Amid all the noise the pretends to be news, I learned today that Peggy Sue has passed from this life. Peggy Sue Gerron Rackham, still of Buddy Holly’s Lubbock, Texas, died Monday at 78.
According to Wikipedia and Peggy Sue’s memoir, Peggy Sue had broken up with the Crickets’ drummer, Jerry Allison, shortly before Holly and Allison wrote her song. To coax her back, Allison changed the lyrics from Cindy Lou, Holly’s niece, to Peggy Sue. The two were later married, if only for a time.
The song, with its simple lyrics and the infectious beat that brought Holly instant fame, became a hit in 1957, the year that Buddy Holly and his music leaped into the national spotlight. A year later, he wrote and recorded a demo of a pensive sequel, “Peggy Sue Got Married.” It was later produced, released and also became a hit.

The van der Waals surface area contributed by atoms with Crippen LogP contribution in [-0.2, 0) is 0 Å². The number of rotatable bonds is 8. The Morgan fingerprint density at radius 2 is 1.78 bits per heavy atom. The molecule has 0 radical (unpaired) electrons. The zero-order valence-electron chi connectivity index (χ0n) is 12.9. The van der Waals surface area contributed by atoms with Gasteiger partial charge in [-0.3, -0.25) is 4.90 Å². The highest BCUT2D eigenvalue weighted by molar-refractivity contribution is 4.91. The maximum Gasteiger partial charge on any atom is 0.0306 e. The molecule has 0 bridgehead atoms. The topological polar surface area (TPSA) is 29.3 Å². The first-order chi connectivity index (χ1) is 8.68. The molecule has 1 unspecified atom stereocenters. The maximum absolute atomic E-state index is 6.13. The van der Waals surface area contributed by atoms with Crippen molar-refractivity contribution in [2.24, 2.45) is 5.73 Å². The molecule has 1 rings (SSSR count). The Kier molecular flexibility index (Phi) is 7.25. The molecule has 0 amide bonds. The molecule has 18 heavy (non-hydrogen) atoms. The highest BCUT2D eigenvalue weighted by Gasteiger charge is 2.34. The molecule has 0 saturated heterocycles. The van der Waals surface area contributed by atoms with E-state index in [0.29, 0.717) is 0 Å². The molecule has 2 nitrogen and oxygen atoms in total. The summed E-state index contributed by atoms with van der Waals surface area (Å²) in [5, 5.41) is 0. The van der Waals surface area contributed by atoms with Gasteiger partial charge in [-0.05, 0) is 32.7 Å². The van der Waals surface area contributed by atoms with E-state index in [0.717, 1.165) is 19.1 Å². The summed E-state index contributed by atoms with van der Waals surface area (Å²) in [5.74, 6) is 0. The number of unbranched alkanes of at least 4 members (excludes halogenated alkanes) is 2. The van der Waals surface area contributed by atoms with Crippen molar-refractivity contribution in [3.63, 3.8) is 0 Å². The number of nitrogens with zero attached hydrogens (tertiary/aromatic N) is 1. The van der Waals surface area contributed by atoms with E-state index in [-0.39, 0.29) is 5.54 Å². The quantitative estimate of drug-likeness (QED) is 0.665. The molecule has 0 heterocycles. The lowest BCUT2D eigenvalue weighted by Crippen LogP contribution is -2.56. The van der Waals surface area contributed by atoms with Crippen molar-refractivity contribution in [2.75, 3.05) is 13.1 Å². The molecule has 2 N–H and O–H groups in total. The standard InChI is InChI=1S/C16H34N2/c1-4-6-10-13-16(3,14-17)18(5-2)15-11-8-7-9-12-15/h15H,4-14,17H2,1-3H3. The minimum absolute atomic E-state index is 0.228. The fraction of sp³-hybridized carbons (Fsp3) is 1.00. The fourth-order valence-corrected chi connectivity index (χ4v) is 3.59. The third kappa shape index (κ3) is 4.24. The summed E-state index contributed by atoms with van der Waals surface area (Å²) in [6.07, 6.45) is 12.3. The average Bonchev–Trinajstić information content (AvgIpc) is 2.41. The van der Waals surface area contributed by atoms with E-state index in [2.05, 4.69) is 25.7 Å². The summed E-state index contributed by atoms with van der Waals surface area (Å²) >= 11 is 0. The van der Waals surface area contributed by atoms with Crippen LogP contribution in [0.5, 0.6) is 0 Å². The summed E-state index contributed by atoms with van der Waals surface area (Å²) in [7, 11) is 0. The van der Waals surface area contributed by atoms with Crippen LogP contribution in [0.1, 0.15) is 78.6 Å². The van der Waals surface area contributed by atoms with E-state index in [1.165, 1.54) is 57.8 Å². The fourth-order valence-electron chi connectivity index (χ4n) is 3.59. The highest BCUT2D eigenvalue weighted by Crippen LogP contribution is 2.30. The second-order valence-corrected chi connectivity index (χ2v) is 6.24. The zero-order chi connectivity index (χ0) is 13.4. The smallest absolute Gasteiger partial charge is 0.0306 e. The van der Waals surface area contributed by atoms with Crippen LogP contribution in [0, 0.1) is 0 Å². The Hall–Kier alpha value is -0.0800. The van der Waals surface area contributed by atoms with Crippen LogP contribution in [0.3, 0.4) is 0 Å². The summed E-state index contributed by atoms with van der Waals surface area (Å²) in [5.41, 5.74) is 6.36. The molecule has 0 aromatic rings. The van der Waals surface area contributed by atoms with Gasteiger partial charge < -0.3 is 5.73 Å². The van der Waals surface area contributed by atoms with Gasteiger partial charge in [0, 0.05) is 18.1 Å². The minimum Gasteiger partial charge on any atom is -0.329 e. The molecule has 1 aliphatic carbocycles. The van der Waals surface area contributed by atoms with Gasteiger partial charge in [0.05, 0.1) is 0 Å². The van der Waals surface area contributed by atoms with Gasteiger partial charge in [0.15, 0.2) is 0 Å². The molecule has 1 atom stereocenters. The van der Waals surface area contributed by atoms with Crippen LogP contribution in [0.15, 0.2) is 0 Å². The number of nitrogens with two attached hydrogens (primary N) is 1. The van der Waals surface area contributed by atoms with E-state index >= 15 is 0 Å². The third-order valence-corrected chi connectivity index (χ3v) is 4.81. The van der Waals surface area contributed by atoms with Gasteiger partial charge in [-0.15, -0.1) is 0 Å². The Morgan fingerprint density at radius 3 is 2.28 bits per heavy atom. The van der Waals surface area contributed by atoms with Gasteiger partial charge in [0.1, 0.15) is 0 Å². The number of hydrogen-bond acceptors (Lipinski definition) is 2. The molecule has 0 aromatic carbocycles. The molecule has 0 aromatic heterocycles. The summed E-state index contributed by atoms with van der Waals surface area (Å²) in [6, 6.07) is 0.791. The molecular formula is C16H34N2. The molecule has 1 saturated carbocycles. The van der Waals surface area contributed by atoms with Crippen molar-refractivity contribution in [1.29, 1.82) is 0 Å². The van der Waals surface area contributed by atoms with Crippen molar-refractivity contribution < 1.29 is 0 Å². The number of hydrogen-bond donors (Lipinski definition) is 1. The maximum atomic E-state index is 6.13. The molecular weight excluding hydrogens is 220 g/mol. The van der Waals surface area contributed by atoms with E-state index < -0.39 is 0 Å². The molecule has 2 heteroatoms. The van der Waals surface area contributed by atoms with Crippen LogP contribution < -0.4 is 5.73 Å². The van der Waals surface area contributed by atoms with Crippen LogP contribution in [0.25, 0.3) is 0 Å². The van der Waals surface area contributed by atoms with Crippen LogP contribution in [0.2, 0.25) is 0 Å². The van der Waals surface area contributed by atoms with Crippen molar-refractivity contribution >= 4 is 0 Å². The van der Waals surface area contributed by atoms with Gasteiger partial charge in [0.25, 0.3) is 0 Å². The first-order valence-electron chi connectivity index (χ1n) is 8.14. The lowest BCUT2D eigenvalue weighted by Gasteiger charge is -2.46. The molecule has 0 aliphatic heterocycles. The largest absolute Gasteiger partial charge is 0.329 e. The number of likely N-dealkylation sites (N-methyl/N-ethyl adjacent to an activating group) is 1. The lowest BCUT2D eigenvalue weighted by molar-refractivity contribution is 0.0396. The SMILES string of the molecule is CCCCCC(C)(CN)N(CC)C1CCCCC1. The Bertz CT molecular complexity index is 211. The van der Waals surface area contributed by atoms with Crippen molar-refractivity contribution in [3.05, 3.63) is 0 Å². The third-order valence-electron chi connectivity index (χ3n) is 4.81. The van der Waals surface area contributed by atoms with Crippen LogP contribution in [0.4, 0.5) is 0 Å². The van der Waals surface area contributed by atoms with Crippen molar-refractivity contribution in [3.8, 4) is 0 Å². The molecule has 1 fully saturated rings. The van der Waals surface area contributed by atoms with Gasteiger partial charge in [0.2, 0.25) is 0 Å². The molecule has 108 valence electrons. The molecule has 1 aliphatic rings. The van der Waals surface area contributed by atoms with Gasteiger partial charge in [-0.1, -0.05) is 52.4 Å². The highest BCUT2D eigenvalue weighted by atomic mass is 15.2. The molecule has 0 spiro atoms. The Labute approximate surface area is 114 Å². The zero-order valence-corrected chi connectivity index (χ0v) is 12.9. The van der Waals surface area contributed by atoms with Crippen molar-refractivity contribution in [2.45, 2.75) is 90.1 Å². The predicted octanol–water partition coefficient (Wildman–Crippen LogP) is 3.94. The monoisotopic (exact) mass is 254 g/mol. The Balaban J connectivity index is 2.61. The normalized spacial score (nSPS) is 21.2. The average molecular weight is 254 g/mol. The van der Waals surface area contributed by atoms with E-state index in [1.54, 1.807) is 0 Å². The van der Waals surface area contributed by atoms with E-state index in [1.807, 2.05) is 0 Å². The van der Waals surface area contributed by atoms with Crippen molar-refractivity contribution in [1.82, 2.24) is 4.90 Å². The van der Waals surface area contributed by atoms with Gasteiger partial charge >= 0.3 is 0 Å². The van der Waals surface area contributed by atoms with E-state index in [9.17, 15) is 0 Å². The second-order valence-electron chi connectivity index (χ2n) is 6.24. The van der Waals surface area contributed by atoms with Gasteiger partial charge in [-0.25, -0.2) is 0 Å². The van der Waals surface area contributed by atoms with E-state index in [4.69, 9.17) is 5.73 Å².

Buddy Holly and the music died on February 3, 1959, in a plane crash near Cedar Lake, Iowa. The fate of a coin flip had Richie Valens on the plane as well. Waylon Jennings, Holly’s then bassist, gave up his seat to the Big Bopper, J.P. Richardson.
Peggy Sue was the girl, Holly wrote, “in nearly every song.” She inspired the Kathleen Turner film, “Peggy Sue Got Married” that featured the comical over-acting of Nicholas Cage. There was something about Peggy Sue that we could not let die. She was from a time when we thought the world made sense and when love was simply true, whether wishful or wistful.
Only now the muse, Peggy Sue, has died. We are left with a song, a memory and a wish that Buddy Holly could write just one more song.
If you knew Peggy Sue
Then you’d know why I feel blue without Peggy
My Peggy Sue